One year and a week ago, a vehicle’s faulty catalytic converter ignited roadside vegetation igniting a blaze that would consume 96,901 acres of Sierra and Sequoia National Forest, eventually closing Yosemite for the first time in the National Park’s history. This was the first “big” fire of the indomitable 2018 fire season that torched the Western U.S. and serving as an unwelcome backdrop to this 12-minute major motion picture.
The concept of what you are about to watch was to be a trip captured and enjoyed entirely screen-free. We even went the extra step of enforcing a no disc brake rule to ensure artistic vision and integrity. Screen-free and distraction-free, in the moment, disconnect to reconnect. For someone like myself, who’s primary identity exists on a cell phone app; this aspect was of acute personal importance. How to balance technology and the tangible is the North Star in modern world navigation for many of us.
In keeping with the analog theme, the media of choice: thirty-two custom 100+ degree pannier & basket baked Kodak Super 8 cartridges. This unavoidable scenario artistically played in our favor, as the smoky summer feels were environmentally enhanced. The stills in the gallery and book were shot by the crew n’ cast on Kodak 35mm and 120 film. Paper maps for navigation, and a compass “just for looks” if we’d thought of that.
Spoiler Alert: We were successful in skirting the fire with a reroute south of Yosemite, but this didn’t mean escaping the hazy smoke. Gone were the spanning vistas I had envisioned when conceptualizing this film with my credit card; in their place; bittersweet realization and disposition.
These imaginative shrines that grace our home with their symphony; are we the last generations to stand in awe of their magnificence? It’s not as inspiring to look up and implode with the statistics, as it is to look up at a 3000-year-old Sequoia and explode with reverence. But, we all have our ways of coping with action/inaction.
Working with ALL film on this project was mechanically thrilling, and very unobtrusive. The flow of the ride was never interrupted by “hey can you do that one more time?”, or “hey wait, I meant to boomerang that!”. You either got the shot or you didn’t – you’ll know in a few months. The compact and fun looking Super 8 camera (thanks Joe Rich!) never made you feel like a subject as it charmingly click clipped away at 18-24 frames per seconds while you did your thing, in this case smoking an oz of lofty greens (thanks Old Pal!), swimming, riding, tanning, stuntin’, and heavy hanging.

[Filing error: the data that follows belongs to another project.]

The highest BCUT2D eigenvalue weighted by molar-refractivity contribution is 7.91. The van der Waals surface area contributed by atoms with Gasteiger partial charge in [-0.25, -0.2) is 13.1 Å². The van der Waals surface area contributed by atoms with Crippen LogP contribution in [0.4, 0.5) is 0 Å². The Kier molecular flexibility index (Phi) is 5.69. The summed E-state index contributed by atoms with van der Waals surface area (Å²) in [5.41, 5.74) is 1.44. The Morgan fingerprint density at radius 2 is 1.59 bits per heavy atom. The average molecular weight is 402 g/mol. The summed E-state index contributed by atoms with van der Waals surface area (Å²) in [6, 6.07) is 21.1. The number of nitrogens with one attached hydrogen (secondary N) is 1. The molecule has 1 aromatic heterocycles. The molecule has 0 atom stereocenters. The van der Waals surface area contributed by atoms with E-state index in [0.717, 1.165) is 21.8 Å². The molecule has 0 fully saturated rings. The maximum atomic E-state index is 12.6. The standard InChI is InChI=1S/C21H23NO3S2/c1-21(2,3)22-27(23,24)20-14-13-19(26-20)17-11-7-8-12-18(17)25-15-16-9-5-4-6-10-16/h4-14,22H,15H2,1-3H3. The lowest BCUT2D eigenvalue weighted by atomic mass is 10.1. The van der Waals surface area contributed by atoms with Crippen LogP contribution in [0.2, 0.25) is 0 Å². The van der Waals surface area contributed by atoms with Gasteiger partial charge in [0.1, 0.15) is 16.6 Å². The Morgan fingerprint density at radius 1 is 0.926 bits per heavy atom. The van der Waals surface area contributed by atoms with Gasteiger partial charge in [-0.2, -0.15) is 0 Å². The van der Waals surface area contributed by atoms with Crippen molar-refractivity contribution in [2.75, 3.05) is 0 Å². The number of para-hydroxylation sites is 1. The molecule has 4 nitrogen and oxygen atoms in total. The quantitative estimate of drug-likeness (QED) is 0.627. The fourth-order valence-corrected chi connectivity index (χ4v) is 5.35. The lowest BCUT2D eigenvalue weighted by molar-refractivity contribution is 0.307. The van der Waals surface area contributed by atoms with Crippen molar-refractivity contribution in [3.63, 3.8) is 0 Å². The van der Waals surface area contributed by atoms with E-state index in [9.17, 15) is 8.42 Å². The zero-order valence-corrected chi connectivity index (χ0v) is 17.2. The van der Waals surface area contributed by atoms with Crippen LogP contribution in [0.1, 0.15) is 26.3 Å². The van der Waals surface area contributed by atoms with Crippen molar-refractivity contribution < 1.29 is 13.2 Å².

Holistically, this was a multifaceted creative endeavor involving the touches and sounds of several Austin, TX area artists. Those include Karen Skloss: editing. John Wesley Coleman: music. Eric Friend: sound design. L A N D : titles and logos. Sandy Carson: Director of Photography. Ronnie Romance jr: I lived in Austin for 8 years, hence my curly mustache. Best of all, Sandy and I got to make the bike touring movie WE wanted to make, and I hope the authenticity of that comes through in the finished product.
We had a blast showing this all over the US, and several shops/bars in Europe and the UK. Always a good excuse to have a bike party, and as a bike culture attaché, I enjoyed all of the wonderful hospitality we were shown by local bike communities along the way.
I really can’t thank the sponsors of this film enough. Without them, I’d have to get more credit cards. These companies, without hesitation, gave big bucks outa their small budgets to a film project that is essentially anti-advertising. Support them whenever, or however you can.
There are still a few photo books for sale from my store Ronsbikes.com.
Now please enjoy the film!
See our route at Ride with GPS.